NEW TNMCorps Mapping Challenge for Law Enforcement in KS & OK!

Release Date:

TNMCorps mapping challenges continue in the Midwest with a new challenge for law enforcement features in Kansas and Oklahoma! This is an excellent challenge for Standard Editors and Peer Reviewers with many red and green points that need to be confirmed.

As you can see from the map, this challenge has a decent amount of seed data.

TNMCorps Mapping Challenge: Law Enforcement in KS & OK

(Public domain.)

Not sure what each point color means?   

These colors are part of our tiered editing process and signal to other editors that a point has passed through the upper tiers and does not need to be edited again.  Our November 2018 newsletter has an article titled Editor Roles and Point Colors that describes this process further. 

TNMCorps Point Border Colors

(Public domain.)

Check for points with no edit history 

As you’re searching for points participating in this challenge, don’t forget to check for points with no edit history. If you come across a law enforcement point that’s been edited (i.e., green, blue, purple, or yellow border) but has no edit history, please research the point and help us update it! See the newsletter article titled Yellow Points with No Edit History?? (July 2021) for more on this scenario.

 

Tips and Tricks for this challenge:  

 

Structure Definition 

A law enforcement structure is an entity staffed by sworn officers who are dispatched into the community to provide law enforcement services. Examples of law enforcement features include county sheriffs, state troopers, and city police officers, among others.   

Note that this does not include law enforcement entities whose services are confined to a specific facility (e.g., mall police, school police, jail security, or courtroom security, a.k.a., bailiffs).  If you encounter a point representing any of these features that we are not collecting, please document your findings in the ‘Comment’ field and delete the point.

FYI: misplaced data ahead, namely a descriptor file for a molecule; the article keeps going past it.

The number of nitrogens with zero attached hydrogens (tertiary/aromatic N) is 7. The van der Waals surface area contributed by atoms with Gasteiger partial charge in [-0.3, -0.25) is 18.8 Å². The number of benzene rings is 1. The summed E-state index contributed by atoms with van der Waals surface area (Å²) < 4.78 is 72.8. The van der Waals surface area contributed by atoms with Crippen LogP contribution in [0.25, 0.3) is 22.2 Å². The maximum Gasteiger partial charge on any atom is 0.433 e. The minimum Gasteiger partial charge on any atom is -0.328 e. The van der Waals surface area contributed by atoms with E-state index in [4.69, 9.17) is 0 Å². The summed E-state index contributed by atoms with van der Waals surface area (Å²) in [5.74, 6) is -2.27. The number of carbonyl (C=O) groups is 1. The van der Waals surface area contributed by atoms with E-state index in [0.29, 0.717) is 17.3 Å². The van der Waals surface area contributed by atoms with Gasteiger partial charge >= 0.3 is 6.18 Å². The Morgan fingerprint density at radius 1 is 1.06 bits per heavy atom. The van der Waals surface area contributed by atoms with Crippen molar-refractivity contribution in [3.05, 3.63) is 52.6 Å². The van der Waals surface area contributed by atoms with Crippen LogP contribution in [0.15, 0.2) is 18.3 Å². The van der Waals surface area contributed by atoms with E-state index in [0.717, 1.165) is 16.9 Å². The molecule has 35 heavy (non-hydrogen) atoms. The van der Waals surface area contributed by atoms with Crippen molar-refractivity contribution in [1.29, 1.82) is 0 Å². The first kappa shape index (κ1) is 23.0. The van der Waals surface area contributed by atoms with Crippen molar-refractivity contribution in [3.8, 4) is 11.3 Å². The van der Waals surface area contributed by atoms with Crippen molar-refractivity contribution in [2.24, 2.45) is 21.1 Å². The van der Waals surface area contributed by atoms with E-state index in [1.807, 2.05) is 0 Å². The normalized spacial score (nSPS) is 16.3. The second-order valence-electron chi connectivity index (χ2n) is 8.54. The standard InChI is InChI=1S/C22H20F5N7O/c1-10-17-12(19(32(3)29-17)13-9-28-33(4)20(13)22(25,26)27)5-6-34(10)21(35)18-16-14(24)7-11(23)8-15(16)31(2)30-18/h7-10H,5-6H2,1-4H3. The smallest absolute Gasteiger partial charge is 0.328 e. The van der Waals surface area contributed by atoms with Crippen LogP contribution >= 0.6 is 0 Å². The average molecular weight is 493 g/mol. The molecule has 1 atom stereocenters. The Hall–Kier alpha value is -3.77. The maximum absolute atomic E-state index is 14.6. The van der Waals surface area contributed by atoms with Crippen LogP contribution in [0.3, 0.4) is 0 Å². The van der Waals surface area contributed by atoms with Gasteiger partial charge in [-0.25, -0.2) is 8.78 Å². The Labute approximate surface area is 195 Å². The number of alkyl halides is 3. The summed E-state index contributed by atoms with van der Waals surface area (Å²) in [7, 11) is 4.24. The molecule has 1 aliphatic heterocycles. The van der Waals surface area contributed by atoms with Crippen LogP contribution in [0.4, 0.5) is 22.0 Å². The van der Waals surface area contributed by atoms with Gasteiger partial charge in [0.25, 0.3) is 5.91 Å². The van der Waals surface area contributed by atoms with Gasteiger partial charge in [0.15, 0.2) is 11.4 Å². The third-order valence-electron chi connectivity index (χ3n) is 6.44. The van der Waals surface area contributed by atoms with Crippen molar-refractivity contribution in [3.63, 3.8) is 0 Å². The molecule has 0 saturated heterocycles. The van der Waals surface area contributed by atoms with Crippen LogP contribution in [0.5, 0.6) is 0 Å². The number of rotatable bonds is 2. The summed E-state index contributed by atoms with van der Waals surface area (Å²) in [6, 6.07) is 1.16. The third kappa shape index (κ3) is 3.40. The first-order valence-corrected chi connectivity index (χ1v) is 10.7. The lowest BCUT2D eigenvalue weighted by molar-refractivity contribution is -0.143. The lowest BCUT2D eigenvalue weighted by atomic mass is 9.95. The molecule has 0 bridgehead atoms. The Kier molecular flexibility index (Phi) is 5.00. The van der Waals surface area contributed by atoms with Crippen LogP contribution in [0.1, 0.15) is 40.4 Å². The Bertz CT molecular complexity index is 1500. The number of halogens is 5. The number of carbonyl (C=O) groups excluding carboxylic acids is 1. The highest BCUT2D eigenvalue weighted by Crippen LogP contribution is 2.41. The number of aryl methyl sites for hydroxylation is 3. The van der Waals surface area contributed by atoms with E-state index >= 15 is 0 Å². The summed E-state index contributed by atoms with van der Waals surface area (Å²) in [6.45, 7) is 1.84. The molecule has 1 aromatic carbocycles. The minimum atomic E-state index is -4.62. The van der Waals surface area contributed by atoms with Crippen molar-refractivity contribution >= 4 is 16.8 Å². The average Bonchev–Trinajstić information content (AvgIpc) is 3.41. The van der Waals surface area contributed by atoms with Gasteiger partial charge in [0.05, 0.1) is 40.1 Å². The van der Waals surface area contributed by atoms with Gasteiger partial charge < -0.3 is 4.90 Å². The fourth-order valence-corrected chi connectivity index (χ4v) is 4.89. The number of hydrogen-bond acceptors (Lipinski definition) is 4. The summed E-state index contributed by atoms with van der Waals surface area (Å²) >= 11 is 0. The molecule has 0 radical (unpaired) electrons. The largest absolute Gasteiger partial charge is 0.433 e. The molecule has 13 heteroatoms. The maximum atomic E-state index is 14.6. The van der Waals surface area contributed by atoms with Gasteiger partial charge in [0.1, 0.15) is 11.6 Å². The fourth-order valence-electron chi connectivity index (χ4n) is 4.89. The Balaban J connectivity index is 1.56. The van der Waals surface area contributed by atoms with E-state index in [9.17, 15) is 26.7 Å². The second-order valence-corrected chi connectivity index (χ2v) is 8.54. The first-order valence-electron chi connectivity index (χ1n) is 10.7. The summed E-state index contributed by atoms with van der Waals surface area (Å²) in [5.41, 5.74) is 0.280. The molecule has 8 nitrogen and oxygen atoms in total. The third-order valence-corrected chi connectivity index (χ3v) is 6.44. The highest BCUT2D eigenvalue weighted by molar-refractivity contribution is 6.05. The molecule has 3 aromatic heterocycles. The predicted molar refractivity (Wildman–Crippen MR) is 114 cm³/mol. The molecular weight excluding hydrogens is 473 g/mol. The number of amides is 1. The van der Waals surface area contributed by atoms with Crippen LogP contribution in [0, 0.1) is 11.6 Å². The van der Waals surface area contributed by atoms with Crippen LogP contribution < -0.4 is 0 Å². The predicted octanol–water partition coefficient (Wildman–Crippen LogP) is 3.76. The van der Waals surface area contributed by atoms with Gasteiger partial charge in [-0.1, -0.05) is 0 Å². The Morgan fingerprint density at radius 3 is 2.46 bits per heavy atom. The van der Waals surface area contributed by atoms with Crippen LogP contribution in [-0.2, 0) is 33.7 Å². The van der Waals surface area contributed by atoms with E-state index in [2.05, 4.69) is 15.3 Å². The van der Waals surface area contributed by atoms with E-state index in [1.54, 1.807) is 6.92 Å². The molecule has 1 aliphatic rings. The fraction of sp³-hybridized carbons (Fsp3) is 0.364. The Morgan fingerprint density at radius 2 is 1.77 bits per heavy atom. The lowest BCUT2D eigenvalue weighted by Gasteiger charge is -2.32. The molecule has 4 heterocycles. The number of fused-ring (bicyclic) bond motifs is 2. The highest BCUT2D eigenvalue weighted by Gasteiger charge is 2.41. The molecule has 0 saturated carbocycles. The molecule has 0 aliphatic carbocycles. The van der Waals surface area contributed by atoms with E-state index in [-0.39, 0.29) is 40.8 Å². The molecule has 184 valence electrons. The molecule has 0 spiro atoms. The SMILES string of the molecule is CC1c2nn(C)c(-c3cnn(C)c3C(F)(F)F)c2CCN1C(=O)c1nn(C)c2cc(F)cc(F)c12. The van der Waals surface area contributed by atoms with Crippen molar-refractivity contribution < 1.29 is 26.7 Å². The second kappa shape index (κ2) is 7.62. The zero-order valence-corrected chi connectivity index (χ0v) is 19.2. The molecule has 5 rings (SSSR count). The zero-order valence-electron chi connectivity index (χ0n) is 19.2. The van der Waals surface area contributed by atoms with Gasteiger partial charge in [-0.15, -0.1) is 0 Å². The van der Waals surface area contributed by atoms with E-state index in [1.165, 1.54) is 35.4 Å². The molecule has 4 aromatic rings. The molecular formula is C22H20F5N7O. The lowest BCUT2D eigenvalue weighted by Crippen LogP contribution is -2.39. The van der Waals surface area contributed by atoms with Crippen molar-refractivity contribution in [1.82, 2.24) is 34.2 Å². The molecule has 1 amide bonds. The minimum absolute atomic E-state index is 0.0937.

See the Structures List or the Definitions page for more on what’s considered a law enforcement structure. 

 

Jail vs. Law Enforcement? 

During this challenge, you may come across county jails with a law enforcement symbol. We’re not actively collecting county jails, so if you find county jails coded as law enforcement, you can either skip or delete them. Any county jails that remain will be automatically filtered out of all National Map products.  

Check out this Q&A for more on how to handle county jails. 

 

Possible Sources 

  1. The Kansas Peace Officers Association provides a list of several police departments throughout the state along with their websites on this page under “State Agencies” 
  2. The Kansas Highway Patrol also lists their troop locations.  
  3. Unfortunately, Oklahoma does not have a comprehensive list of law enforcement agencies. 
  4. Police departments are often listed on local government websites under ‘Departments.’  
  5. Some departments may also maintain their own Facebook pages or other social media platforms.   
  6. Exercise caution when using information from aggregate sources that the department did not create (e.g., www.police1.com).  Information on these sources is often outdated or inaccurate.   
    • If you must rely on aggregate sources, cross-reference it with multiple sources before updating points.  

 

Naming Convention 

  1. When naming police departments, use the name that the department identifies with. This can be found in the department’s Mission Statement or with their address on the department’s Contact Us page.   
  2. A common naming convention is <Police Department Name> followed by a <Station Name> or a <Station Number>.   The <Police Department Name> is almost always present while the <Station Name> or <Station Number> are only sometimes present.  
    • The two naming components are often separated with a hyphen. Hyphens are technically considered special characters; however, hyphens are acceptable as long as there is a space on each side of it. 
  3. EXAMPLES:  
  4. See our Name and Address Formatting Guide for additional tips on naming.  

 

Proper Point Placement 

  1. If a point is in the wrong location, do not delete and recreate the point. Instead, click and drag it to the correct building.  
  2. Our September 2018 newsletter includes an article on aerial interpretation for law enforcement. This article walks you through the process of using aerial imagery to find the correct building on which to place a point. 

 

If you have any questions during the mapping process, reach out to us at nationalmapcorps@usgs.gov and someone will be happy to assist!  Thank you for all that you do, and happy mapping!